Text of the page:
4. Solapur Chaddar:- The bedspreads from Solapur, Maharashtra that initiated during the Peshwa reign are an epitome for its grittiness and the warmth that it gives. The making process involves the entire weaver household and is a sure companion on journeys and especially the pilgrimage tours in Maharashtra.
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5. The Kashmiri Rug:- The oriental rugs of warm thick material of shapes, colours and sizes. They have the colours of the gems and the rugs depict the culture and the tradition of hospitality, warmth and kindness of Kashmir. These are a soul of Kashmir introduced by the Mughals and a symbol of eliteness for the beholders of these beautiful and magical rugs giving a thrilling euphoria.
6. Mirzapur Handmade Dari:- This handmade carpet of twisted cotton yarn and jute twine to give a coarse feel and bright colours dyed into it is a must-have at homes. Made in Mirzapur region of Uttar Pradesh, these rugs now come not only with traditional designs, but now also with modern renderings and art.
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7. Handmade Carpets of Bhadohi:- From India’s largest carpet making region, a variety of intricately designed handmade carpets that bedeck homes and fill the plates of the many weavers. These carpets or Kaaleen are a part of many drawing rooms holding the memories of evening chai and family memories.
From the sarees section, we have many to know about and awe, here naming a few of them:-
1. The Kanjeevaram Silk Saree:- Weaved with bright and contrasting colours of mulberry silk ending in magical themed borders of zari often depicting temples, dancers, musical instruments amongst others. Going hand in hand with bedazzling gold jewellery, Kanjivaram sarees making anyone look no less than a goddess from heaven.
2. Mysore Silk Sarees:- The regal silks of Mysuru, Karnataka, gives an aristocratic feeling to drape over with lavish gold and silver zari border work. Made of almost 45% of the mulberry silks produced in Karnataka, the Mysore Silk handloom industry is one of the largest in the world with its products exported internationally.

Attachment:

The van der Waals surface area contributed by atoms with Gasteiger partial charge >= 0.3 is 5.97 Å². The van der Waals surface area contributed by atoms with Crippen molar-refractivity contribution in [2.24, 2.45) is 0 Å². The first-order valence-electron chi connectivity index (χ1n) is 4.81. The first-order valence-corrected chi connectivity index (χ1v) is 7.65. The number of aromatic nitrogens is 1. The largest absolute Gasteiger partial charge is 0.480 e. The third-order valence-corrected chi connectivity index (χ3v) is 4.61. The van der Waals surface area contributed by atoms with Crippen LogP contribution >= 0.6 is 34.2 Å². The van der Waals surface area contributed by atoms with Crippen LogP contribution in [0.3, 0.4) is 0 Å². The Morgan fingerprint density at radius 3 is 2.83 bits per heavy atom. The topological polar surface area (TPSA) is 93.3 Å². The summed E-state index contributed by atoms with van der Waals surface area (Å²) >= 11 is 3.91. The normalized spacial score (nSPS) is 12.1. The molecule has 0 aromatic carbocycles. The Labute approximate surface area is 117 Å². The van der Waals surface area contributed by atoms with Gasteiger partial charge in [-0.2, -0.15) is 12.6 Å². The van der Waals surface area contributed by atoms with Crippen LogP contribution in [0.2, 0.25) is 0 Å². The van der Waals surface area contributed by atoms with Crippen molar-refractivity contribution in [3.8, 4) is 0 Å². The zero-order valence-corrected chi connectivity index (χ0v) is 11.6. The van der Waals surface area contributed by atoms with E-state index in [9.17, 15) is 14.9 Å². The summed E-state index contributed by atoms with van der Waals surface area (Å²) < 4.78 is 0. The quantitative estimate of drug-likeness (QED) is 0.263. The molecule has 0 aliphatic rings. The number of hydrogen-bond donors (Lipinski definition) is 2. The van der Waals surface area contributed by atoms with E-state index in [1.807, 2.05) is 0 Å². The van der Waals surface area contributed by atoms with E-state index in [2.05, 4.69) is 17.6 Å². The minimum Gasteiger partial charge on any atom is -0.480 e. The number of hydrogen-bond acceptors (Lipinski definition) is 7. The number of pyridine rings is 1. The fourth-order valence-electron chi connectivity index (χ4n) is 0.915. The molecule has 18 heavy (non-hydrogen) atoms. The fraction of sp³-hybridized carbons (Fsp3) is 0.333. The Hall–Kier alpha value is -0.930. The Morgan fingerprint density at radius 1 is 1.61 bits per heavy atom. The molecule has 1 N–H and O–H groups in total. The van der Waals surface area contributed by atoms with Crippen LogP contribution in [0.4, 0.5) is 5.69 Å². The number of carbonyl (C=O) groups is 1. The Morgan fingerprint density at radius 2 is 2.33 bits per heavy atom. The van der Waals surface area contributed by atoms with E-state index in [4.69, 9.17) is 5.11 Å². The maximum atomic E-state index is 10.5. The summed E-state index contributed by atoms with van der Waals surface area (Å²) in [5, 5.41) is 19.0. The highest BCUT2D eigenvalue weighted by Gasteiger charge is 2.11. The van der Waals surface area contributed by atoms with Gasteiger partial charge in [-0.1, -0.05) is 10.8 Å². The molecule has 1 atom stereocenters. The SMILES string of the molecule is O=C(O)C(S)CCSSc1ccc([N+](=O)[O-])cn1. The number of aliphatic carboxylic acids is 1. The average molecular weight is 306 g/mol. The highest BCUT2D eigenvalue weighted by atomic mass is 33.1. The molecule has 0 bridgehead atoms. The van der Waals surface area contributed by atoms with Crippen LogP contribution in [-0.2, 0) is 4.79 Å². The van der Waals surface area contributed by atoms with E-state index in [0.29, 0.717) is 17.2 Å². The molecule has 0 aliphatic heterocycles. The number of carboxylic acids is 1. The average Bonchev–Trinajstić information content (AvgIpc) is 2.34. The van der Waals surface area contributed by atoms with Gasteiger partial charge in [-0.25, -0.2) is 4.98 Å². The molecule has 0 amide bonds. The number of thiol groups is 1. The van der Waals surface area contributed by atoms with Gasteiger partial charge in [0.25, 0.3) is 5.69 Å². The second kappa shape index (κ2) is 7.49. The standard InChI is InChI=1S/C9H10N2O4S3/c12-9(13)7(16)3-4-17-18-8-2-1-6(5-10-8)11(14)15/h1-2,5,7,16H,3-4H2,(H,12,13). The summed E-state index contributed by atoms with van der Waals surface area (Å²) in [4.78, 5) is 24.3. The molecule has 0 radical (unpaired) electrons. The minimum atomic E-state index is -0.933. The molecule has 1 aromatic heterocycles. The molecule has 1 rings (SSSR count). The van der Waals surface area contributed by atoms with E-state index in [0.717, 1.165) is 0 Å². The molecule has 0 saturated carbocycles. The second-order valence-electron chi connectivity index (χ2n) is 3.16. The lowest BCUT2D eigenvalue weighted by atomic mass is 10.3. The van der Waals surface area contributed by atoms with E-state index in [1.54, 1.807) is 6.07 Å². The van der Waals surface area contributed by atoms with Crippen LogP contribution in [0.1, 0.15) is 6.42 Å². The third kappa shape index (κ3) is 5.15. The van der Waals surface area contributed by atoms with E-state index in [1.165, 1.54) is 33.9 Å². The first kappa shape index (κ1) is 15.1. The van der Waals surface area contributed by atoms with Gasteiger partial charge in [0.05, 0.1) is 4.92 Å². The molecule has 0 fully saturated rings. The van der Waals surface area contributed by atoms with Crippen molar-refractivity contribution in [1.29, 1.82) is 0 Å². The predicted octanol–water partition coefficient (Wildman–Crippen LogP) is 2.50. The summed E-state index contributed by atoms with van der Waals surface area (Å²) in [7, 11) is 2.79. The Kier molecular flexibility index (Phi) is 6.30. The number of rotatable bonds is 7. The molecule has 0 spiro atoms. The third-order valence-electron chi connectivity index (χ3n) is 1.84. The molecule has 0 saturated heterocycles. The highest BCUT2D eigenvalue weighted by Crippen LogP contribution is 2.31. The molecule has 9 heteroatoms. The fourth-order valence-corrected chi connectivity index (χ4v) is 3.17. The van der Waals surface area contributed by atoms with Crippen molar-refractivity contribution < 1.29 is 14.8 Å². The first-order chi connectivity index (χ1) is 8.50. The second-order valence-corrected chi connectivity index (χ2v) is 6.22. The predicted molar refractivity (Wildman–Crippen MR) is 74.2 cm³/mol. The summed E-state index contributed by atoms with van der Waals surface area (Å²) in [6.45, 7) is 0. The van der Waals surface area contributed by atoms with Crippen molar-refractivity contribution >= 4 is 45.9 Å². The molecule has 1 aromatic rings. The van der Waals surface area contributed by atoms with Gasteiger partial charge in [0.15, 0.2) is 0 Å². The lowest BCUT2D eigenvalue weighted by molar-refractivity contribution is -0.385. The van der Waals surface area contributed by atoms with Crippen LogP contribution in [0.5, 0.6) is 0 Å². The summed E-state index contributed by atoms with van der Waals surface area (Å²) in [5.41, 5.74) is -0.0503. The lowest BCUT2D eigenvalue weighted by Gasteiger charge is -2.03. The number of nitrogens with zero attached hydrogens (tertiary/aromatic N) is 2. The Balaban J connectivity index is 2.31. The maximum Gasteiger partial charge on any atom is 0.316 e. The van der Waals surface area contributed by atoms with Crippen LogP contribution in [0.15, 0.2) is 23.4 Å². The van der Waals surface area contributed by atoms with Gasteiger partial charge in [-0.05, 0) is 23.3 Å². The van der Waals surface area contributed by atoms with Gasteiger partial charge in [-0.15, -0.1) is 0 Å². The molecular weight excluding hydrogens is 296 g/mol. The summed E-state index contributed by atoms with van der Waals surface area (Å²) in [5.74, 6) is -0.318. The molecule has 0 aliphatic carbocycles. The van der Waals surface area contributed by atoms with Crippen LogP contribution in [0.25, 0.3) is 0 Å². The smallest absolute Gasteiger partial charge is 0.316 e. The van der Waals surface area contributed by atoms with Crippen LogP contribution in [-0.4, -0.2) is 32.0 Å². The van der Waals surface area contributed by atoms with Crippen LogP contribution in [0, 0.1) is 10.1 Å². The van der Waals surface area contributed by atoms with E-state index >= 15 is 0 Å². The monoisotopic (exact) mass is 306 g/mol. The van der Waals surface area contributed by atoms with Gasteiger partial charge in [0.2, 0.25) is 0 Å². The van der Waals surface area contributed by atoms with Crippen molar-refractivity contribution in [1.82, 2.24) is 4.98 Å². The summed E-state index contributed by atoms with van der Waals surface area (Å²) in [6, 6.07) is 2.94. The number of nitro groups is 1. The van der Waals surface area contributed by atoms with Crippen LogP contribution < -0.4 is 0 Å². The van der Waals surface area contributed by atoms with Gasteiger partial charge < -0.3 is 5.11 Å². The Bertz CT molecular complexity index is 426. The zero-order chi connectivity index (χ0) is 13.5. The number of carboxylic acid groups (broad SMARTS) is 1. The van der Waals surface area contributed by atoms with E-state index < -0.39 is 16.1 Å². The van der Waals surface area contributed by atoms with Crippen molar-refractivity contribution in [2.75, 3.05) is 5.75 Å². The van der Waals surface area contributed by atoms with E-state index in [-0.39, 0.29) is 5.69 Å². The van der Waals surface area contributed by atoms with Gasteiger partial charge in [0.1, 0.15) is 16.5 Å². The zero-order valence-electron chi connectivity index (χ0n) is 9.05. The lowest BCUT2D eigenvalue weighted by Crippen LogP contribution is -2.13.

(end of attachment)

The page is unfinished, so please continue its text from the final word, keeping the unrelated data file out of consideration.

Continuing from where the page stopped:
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3. Pochampally Ikat:- Coming from the 80-village weaving region of Pochampally, the silk-cotton sarees that have the smart geometric printing designs of the Ikat style. Pochampally also has the tag of ‘UNESCO tentative list of iconic saree weaving clusters in India’. Even the silky kerchiefs that come along with these simply complement to perfection.
4. Kotpad Handloom Fabrics:- These vegetable-dyed ethnic handloom fabric of the tribal group of the Kotpad village in Odisha. These fabrics are made with Tussar silk, Cotton yarn and Aul tree root are the motifs used are of everyday items like the bull, conch, axes, crabs, etc.
5. Chanderi Sarees:- Made in the Chanderi region of Madhya Pradesh, these sarees are made of silk, silk cotton or cotton and have beautiful brocade works of gold or silver decked with designs of peacocks, florals and geometrical designs. These sarees reached a peak of their popularity during the Mughal Reign.
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6. Patan Patola of Gujarat:- It is a centuries-old double weaving method that requires complex calculations and expressive creativity and uses the tie-and-dye method on the weft and warp.
7. Kuthampully Handlooms:- Made with the Kasuvu Handloom weaving method, the Kuthampully sarees, Mundus(dhoties) and kerchiefs are a favourite in God’s Own Country. They are made traditionally by around 600 brahmin weaving families of the village.
Though only a few of the baroque activities of the vast and vibrant Indian Weaving industry have been mentioned here, it is a fact that handloom and handicraft truly exhilarate the Indian society from the grass-root level. It establishes the dignity of labour and breathes life and colour to all aspects of the textile industry. Traditional textiles also give a feeling of affinity to the nation and the humble home it comes from. With the need for India to be vocal for local, these traditional textiles need to be uplifted and given the importance they deserve. A true patriotic commitment for this National Handloom Day.